History is Made Beautiful in Mosaic Theater’s Award-Winning ‘Charm’

charm-06“To expect perfection would be rude.”
So says Emily Post, rather unexpectedly, in the groundbreaking, 2016 Jefferson Award-winning new play from Mosaic Theater Company’s second season, Charm. And yes, we are referring to that Emily Post — It is a play about charm school, after all.
But the, in which a gender-fluid LGBTQ community center director named “D” charm-07prepares a room for the fabulously inimitable transgender woman Mama Darleena Andrews to teach an evening class on manners and charm, á la Emily Post, to a ragtag group of minorities from all over the LGBTQ spectrum and beyond. Played by real-life gender nonconforming actor/actress B’Ellana Duquesne, “Mama Darlin’s” story is inspired by transgender icon Gloria Allen, and her legacy truly shines in Duquesne’s utterly heartbreaking, impassioned, and ultimately uplifting portrayal.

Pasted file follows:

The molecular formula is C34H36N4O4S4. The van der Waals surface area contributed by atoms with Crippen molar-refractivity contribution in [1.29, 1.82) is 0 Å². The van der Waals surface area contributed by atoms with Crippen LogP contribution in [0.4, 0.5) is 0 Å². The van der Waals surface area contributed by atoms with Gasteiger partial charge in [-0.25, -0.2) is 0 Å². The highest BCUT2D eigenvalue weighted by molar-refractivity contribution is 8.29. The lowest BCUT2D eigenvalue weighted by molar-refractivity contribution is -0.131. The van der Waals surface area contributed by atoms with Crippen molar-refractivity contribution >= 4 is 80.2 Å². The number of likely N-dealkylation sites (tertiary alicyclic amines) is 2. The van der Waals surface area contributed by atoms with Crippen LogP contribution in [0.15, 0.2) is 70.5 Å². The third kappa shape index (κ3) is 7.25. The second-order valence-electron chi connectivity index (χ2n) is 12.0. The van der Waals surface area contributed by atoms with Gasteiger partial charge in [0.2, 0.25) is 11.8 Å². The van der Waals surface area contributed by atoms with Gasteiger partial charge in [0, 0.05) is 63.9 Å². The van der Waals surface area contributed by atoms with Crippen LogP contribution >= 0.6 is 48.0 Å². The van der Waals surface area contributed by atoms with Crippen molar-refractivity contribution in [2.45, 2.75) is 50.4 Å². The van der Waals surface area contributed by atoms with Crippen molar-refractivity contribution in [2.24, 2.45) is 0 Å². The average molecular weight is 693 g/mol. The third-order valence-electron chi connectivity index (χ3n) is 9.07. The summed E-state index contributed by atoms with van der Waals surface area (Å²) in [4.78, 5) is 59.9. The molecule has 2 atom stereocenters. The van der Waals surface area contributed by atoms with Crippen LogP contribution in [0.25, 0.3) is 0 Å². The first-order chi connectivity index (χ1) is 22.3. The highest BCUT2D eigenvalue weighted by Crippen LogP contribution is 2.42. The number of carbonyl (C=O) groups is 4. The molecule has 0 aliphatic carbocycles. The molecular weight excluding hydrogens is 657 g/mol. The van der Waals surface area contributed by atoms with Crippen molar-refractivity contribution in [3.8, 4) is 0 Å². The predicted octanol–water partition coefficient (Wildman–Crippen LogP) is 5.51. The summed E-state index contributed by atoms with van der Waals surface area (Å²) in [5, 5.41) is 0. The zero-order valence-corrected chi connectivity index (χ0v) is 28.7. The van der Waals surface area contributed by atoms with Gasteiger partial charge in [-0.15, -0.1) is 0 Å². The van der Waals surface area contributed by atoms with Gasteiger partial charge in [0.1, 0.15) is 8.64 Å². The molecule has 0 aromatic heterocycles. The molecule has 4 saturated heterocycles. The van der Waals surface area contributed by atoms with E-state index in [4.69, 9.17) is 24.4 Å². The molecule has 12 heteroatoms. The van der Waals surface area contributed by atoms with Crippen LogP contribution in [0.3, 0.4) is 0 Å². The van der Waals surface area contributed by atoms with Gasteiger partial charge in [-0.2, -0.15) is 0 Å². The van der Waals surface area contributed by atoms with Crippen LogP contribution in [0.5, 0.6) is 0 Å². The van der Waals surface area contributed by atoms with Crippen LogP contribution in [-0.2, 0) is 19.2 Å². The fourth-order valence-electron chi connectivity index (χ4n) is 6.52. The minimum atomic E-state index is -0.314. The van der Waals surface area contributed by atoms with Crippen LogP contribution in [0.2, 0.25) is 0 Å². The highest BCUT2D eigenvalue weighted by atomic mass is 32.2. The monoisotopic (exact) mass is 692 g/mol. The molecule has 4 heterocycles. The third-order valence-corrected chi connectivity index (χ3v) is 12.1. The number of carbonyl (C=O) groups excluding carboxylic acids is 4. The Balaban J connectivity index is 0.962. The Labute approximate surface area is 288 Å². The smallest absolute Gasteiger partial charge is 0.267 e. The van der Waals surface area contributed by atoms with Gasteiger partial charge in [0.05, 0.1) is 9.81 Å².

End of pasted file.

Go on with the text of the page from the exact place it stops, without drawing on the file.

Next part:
Charm is a hurricane of emotions, and the opening night crowd laughed, gasped, cheered, and charm-17snapped along with the cast as they poured their hearts into their roles and truly became their characters, even as their characters seemed to be learning how to become themselves. And though the play is superficially about charm school, the deeper themes — about conformity and nonconformity, about acceptance and identity and the building of community — are in keeping with Mosaic’s current coming of age series, and with their greater purpose of sparking conversations about social issues and change.charm-21
“Can’t you see that I am living history,” asks Mama Darlin, “when I’ve been through what I’ve been through and come out beautiful on the other side?”
It’s heartening to know that there are those who will remember history as beautifully as this and continue to share it, ugly truths and imperfections and all.
*Photos by Stan Barouh  
**Charm runs from January 5-29 at the Atlas Performing Arts Center. 

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